Eleanor Catton: The Luminaries - review
I’m thinking of the astrological content of her smash-hit novel The Luminaries (Victoria University Press), which is no small thing. In her “Note to the Reader” she tells us she has followed an astronomical convention in determining the position of stars and planets, which has the effect of shifting our common understanding of the dates for each star sign. One month out. The implication is that she has taken the astrology very seriously and so should we.
From time to time in the book, events are explicitly described in terms of heavenly alignments and misalignments. More obviously, each section is preceded by an astrological chart and is roughly half the length of the one before – reflecting, we have been told, the waning of the moon.
It’s possible to treat those things as window dressing, but Catton’s astrological purposes are much more beguiling when it comes to her characters. Over the entire first half of the book she introduces us to 12 “stellar” men, who are collectively trying to solve what they believe is a murder. Each man corresponds to a star sign, which suggests that each acts in accordance with the supposedly true character astrologically determined for him at birth. Catton also lists seven other “planetary” characters and one who is categorised as “terra firma” (he’s dead, although we meet him alive when the action goes back in time). A score in all, with the eight latter characters presumably corresponding to the eight known planets of our solar system in the 1860s, when the story is set.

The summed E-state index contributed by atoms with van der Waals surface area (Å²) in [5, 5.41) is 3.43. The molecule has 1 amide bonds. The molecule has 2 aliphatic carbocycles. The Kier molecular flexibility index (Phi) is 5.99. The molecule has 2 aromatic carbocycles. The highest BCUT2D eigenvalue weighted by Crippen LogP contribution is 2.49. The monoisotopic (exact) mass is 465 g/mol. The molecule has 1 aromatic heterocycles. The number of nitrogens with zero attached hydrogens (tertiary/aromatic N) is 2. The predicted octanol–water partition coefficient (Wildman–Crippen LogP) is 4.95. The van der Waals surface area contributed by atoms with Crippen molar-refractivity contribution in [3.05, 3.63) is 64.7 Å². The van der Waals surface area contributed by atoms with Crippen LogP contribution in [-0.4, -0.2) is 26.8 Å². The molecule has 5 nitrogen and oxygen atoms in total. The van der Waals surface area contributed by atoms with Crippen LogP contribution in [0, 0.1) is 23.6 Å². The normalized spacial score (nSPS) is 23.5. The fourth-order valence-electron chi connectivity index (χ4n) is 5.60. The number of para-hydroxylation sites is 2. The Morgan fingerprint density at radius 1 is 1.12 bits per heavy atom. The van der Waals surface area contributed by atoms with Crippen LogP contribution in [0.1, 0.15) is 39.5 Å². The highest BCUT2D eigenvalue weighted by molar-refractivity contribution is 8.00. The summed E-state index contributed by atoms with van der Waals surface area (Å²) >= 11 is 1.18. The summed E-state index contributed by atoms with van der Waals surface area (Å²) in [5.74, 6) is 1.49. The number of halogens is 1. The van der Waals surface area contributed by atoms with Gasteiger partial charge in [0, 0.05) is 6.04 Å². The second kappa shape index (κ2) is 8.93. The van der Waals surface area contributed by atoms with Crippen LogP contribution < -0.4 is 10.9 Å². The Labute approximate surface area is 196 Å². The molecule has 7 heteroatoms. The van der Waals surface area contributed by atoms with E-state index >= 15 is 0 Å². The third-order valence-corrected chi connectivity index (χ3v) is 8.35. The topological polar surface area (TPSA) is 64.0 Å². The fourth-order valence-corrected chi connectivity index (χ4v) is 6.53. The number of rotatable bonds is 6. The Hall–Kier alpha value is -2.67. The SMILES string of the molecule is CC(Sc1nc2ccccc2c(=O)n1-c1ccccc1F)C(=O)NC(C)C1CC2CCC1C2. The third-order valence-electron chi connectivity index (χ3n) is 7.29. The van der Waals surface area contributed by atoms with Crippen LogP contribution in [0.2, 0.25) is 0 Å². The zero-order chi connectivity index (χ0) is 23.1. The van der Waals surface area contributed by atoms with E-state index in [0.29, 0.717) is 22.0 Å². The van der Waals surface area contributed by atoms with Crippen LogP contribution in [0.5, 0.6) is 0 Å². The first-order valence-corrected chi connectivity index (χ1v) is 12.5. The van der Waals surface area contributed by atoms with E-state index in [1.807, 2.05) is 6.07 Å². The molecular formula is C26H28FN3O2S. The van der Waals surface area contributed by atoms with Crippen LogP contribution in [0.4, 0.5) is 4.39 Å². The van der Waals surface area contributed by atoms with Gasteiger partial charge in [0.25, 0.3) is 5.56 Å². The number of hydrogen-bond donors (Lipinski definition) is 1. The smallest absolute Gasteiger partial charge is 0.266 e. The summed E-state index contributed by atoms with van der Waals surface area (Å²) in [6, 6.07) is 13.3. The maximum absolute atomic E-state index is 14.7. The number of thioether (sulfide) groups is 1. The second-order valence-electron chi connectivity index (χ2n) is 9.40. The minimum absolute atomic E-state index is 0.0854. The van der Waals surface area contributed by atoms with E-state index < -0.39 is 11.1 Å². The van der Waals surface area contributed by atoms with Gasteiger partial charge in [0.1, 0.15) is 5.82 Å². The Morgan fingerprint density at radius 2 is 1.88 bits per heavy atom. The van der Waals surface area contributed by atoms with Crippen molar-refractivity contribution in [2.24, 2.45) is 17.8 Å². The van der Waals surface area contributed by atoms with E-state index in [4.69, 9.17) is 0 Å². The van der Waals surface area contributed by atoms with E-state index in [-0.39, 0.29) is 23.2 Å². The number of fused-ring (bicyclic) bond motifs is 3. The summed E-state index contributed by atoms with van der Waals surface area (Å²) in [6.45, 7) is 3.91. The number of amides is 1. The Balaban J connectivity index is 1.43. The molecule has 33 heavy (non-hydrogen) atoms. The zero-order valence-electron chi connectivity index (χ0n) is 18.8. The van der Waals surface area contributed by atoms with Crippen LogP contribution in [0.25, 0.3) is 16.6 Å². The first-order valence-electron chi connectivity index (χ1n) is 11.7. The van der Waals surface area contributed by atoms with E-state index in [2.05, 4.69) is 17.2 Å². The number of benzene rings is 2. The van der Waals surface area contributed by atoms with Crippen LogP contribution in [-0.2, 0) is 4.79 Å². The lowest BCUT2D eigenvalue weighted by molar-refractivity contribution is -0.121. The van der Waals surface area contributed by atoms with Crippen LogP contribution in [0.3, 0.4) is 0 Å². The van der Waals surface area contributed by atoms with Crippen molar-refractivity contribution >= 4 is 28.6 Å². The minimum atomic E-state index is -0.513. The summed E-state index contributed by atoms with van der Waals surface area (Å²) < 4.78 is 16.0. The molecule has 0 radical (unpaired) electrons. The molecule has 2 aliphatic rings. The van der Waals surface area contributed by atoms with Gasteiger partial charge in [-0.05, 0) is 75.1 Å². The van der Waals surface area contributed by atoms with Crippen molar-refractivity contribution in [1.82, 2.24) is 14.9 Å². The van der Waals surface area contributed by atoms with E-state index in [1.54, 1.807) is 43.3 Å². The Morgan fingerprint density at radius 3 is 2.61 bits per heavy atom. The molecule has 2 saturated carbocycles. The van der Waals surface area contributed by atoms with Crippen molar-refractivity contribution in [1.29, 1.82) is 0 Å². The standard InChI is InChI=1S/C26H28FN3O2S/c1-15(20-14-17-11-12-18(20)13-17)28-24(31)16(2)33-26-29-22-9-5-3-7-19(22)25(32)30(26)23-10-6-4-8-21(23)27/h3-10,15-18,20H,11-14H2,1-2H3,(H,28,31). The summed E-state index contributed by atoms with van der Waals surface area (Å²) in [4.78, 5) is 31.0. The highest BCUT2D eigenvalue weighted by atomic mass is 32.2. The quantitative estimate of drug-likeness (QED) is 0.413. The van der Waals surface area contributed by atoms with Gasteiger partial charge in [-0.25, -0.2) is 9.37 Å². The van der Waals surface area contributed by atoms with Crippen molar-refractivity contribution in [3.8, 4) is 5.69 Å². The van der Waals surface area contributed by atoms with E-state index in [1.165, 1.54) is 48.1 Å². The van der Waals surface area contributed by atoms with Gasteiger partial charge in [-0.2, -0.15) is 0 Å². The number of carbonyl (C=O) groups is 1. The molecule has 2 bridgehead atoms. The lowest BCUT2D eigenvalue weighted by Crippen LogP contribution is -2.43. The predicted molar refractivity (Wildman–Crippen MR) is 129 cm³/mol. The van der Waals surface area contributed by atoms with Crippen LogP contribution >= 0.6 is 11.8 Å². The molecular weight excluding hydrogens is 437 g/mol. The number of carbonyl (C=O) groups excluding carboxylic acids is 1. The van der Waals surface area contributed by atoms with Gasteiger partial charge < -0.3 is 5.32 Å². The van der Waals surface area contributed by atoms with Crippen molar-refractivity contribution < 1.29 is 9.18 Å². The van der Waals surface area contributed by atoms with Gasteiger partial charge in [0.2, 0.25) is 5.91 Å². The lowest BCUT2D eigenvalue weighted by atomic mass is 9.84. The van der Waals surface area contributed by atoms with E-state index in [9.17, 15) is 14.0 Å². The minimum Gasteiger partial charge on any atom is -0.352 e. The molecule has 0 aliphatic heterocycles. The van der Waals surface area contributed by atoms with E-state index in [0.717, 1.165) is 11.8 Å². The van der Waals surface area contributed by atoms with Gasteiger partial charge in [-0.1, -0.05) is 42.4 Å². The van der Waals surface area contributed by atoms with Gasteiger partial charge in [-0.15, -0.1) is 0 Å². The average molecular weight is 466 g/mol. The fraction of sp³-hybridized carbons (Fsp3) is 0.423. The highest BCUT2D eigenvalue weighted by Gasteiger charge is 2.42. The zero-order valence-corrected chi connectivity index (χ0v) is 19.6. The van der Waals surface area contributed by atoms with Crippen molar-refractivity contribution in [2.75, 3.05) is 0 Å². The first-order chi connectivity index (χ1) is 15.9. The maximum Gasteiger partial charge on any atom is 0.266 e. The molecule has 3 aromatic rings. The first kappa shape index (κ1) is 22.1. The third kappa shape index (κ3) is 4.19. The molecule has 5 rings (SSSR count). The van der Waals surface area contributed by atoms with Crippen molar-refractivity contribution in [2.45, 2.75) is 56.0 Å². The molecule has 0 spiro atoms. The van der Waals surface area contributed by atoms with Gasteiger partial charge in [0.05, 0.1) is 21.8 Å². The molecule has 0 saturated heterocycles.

Roughly speaking, one can read The Luminaries as a story about the planetary characters and the ways in which the stellar characters act on them. Catton adheres to her astrological schematic so rigidly that an important 21st character (Margaret Shepard, wife of the gaol superintendent), is not listed on the “character chart” at all. Is she Pluto? Unlisted, unknown, and in the story misunderstood by almost everyone.
Of course, that’s a literary metaphor, not an astrological signifier, and I have no idea if Catton intended it. But it’s possible to read Margaret as a clue: the treatment of the character suggests that while Catton takes her astrology so seriously she has constructed a whole world around it, she is also playing with it.
How much is she playing? Do the stellar characters behave the way their star signs say they should? It’s not possible to know, simply by reading the book. Catton describes the behaviour and psychology of every character in considerable detail, but she does not tell you whether they align with the determinations of the heavens. For that, you have to go elsewhere.